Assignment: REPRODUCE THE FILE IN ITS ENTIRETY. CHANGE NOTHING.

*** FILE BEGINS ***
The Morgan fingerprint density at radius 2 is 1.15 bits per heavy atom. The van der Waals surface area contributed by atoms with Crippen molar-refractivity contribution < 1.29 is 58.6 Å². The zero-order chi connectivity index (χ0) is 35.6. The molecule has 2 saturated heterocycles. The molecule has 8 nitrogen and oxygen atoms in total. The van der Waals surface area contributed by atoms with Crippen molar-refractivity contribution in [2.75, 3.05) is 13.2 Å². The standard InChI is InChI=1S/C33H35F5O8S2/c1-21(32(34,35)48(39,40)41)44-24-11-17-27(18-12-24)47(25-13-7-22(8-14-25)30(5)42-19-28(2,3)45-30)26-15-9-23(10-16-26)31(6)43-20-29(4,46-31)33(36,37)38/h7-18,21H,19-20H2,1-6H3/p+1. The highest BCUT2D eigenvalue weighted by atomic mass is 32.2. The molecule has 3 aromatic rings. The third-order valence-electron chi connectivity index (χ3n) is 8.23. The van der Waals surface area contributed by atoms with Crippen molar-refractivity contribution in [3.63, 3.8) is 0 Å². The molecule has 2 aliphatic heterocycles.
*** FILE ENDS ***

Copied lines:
The Morgan fingerprint density at radius 2 is 1.15 bits per heavy atom. The van der Waals surface area contributed by atoms with Crippen molar-refractivity contribution < 1.29 is 58.6 Å². The zero-order chi connectivity index (χ0) is 35.6. The molecule has 2 saturated heterocycles. The molecule has 8 nitrogen and oxygen atoms in total. The van der Waals surface area contributed by atoms with Crippen molar-refractivity contribution in [2.75, 3.05) is 13.2 Å². The standard InChI is InChI=1S/C33H35F5O8S2/c1-21(32(34,35)48(39,40)41)44-24-11-17-27(18-12-24)47(25-13-7-22(8-14-25)30(5)42-19-28(2,3)45-30)26-15-9-23(10-16-26)31(6)43-20-29(4,46-31)33(36,37)38/h7-18,21H,19-20H2,1-6H3/p+1. The highest BCUT2D eigenvalue weighted by atomic mass is 32.2. The molecule has 3 aromatic rings. The third-order valence-electron chi connectivity index (χ3n) is 8.23. The van der Waals surface area contributed by atoms with Crippen molar-refractivity contribution in [3.63, 3.8) is 0 Å². The molecule has 2 aliphatic heterocycles.